DU Law Students, Professor Honored for App to Help Unhoused Young People Navigate Legal World
Being recognized for hard work is great, but the human connections often mean more.
For law student Jason Roberts and alumna Veronica Torok (JD ’22), the pinnacle of their time working on Street Law Navigator — an app to connect unhoused teens and young adults to pertinent legal information — wasn’t when they won second place this spring at the Iron Tech Lawyer Invitational. It was when the app finally landed in the hands of two former self-styled “street kids,” Chuck and Helen, who provided guidance and feedback through the development process.
“The reaction was more positive than Jason or I anticipated,” says Torok, a former Sturm Law Scholar. “The app was extremely helpful. I felt proud sitting down, going through the app with them and seeing them share it with their friends.”
Street Law Navigator was developed as part of the Law & Innovation Lab at the Sturm College of Law. University of Denver professor Lois Lupica directed the project, including guiding the students through the competition process.
The Iron Tech Lawyer Invitational is sponsored by the Georgetown University Law Center and draws students from some of the world’s top law schools. Past winners have included groups from Hong Kong and Canada, while competitors in this year’s invitational came from as far away as Singapore and Australia. The competition started in 2018 as an extension of Georgetown’s internal program where the school’s law students develop apps for pro bono organizational clients. This year, with the event curtailed by the COVID-19 pandemic, Roberts and Torok presented the app remotely to a panel of judges.
Before the 2021 fall semester, Lupica connected with local nonprofits to learn more about their operations and unmet needs. Five of those were addressed by apps created especially for the tasks at hand. Among the nonprofits was Dry Bones, a faith-based group focused on meeting the physical, emotional and spiritual needs of unhoused youth and young adults in Denver. Staff at Dry Bones often felt ill-equipped to address the legal questions facing their clientele —everything from jurisdiction issues to interactions with police.
This app gives them a resource to use.
“We solved some major problems through creativity, through going through the human-centered design process and understanding the product development process,” Lupica says. “Students going out into the field on a regular basis to initially talk to the ultimate users, then coming up with a draft and testing their products. To me, it’s really exciting to see how legal knowledge, learned technical knowledge and the building of outside tech tools — all of that can be used to solve real-world problems for folks who can’t afford lawyers.”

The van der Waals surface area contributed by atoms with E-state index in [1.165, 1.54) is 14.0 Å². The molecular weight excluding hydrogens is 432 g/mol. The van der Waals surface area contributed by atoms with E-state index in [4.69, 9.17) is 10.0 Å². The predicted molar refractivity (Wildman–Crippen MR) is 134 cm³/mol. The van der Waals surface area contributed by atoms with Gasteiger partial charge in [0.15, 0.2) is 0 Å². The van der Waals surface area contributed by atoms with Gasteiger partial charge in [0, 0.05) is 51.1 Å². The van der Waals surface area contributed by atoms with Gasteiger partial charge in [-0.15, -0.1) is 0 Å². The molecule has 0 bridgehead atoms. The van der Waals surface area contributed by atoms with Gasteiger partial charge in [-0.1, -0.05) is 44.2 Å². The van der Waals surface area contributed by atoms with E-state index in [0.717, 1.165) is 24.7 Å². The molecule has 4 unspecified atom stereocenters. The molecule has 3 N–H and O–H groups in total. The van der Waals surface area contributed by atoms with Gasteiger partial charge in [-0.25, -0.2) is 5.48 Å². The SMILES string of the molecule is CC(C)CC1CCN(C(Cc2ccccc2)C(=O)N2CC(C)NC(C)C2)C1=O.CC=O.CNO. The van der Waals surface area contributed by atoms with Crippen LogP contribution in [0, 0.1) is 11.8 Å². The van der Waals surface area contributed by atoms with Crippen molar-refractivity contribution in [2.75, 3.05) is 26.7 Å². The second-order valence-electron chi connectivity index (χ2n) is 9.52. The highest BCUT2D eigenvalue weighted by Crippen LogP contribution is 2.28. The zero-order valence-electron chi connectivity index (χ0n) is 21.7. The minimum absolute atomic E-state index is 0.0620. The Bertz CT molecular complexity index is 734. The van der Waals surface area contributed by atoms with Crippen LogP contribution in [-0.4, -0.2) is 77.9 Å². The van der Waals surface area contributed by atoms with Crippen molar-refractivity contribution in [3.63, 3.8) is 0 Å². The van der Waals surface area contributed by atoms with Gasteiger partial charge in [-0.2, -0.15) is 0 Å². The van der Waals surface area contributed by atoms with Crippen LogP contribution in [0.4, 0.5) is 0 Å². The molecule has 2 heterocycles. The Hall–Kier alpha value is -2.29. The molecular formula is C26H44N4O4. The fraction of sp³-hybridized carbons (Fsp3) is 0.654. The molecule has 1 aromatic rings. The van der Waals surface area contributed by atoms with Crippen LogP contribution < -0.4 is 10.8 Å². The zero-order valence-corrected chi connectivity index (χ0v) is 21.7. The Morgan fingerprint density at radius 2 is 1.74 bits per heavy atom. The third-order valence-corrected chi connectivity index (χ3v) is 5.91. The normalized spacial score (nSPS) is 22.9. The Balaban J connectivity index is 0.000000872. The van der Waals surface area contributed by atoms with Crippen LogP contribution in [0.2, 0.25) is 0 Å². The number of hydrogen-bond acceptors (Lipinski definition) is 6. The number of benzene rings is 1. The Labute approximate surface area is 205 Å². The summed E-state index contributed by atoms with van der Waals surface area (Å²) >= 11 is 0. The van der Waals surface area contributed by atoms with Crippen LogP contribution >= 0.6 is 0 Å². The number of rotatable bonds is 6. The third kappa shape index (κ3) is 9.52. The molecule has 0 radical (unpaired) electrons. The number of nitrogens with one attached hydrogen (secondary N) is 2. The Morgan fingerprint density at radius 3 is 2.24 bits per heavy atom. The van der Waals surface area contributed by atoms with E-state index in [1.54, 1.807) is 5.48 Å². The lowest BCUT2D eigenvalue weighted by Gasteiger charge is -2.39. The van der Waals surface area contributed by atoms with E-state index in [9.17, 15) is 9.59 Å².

For the team at DU, the development process started with getting to know Dry Bones. That meant meeting with director Robbie Goldman, staff members and, mostly important, the young people for whom the app was made.
“We wanted to get a feel for what the needs were for the homeless youth community in Denver,” Roberts says. “What their interactions were with the legal system and in what ways we could possibly make that better.”
The app was developed on a platform from Neota — a technology-solutions company based in New York — and the team stretched the limits of the platform’s capabilities. When it came to ensuring that the app is both engaging and accessible, Lupica says her students “hit it out of the park.”
Torok says the platform is excellent for forms, creating documents and flexibility of application, but it doesn’t excel when it comes to the striking visuals needed to engage teenagers.
With ample work and help from Neota, the team was able to add video, sound, definitions and other markers to help with accessibility and connect with the target demographic.
Lupica thinks back to the night before the DU competition — judged by, among others: Dean Bruce Smith, Colorado Supreme Court Justice Melissa Hart, and Kathyrn DeBord, formerly the chief innovation officer at Bryan Cave Leighton Paisner — and what stands out is the sheer quality of the projects produced by her students.
“I had to sign off on every app and presentation just to confirm that everybody was ready,” Lupica says. “I was looking at each of the projects and thought, ‘Wow, they did it.’ These are beautiful, thoughtful, well-designed, well-developed, user-sensitive technology tools that will help real people’s lives.”